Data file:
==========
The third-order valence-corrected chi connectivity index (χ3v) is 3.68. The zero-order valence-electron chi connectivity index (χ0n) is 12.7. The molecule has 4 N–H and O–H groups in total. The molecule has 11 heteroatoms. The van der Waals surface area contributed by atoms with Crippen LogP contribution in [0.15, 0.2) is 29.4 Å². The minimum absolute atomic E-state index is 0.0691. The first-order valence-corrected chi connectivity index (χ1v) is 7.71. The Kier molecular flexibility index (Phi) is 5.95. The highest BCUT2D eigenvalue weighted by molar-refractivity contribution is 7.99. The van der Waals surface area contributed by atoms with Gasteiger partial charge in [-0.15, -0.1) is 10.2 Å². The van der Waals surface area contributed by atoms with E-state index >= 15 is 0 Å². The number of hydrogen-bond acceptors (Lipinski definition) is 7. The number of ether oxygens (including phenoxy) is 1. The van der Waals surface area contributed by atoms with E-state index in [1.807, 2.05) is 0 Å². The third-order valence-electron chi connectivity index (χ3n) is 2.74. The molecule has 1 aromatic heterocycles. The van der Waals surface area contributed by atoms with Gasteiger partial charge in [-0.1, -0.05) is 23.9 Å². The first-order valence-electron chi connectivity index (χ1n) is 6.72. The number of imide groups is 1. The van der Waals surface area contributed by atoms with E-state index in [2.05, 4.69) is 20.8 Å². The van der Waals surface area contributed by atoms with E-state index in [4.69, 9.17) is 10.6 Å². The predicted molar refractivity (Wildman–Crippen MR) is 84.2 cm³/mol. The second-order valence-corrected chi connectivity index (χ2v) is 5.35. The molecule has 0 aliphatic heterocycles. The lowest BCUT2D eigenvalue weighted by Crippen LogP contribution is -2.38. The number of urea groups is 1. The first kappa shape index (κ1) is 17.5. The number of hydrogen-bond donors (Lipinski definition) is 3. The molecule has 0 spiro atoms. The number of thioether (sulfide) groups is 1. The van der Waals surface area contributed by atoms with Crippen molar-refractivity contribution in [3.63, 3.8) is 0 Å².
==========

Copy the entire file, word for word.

The third-order valence-corrected chi connectivity index (χ3v) is 3.68. The zero-order valence-electron chi connectivity index (χ0n) is 12.7. The molecule has 4 N–H and O–H groups in total. The molecule has 11 heteroatoms. The van der Waals surface area contributed by atoms with Crippen LogP contribution in [0.15, 0.2) is 29.4 Å². The minimum absolute atomic E-state index is 0.0691. The first-order valence-corrected chi connectivity index (χ1v) is 7.71. The Kier molecular flexibility index (Phi) is 5.95. The highest BCUT2D eigenvalue weighted by molar-refractivity contribution is 7.99. The van der Waals surface area contributed by atoms with Gasteiger partial charge in [-0.15, -0.1) is 10.2 Å². The van der Waals surface area contributed by atoms with E-state index >= 15 is 0 Å². The number of hydrogen-bond acceptors (Lipinski definition) is 7. The number of ether oxygens (including phenoxy) is 1. The van der Waals surface area contributed by atoms with E-state index in [1.807, 2.05) is 0 Å². The third-order valence-electron chi connectivity index (χ3n) is 2.74. The molecule has 1 aromatic heterocycles. The van der Waals surface area contributed by atoms with Gasteiger partial charge in [-0.1, -0.05) is 23.9 Å². The first-order valence-electron chi connectivity index (χ1n) is 6.72. The number of imide groups is 1. The van der Waals surface area contributed by atoms with E-state index in [2.05, 4.69) is 20.8 Å². The van der Waals surface area contributed by atoms with E-state index in [4.69, 9.17) is 10.6 Å². The predicted molar refractivity (Wildman–Crippen MR) is 84.2 cm³/mol. The second-order valence-corrected chi connectivity index (χ2v) is 5.35. The molecule has 0 aliphatic heterocycles. The lowest BCUT2D eigenvalue weighted by Crippen LogP contribution is -2.38. The number of urea groups is 1. The first kappa shape index (κ1) is 17.5. The number of hydrogen-bond donors (Lipinski definition) is 3. The molecule has 0 spiro atoms. The number of thioether (sulfide) groups is 1. The van der Waals surface area contributed by atoms with Crippen molar-refractivity contribution in [3.63, 3.8) is 0 Å².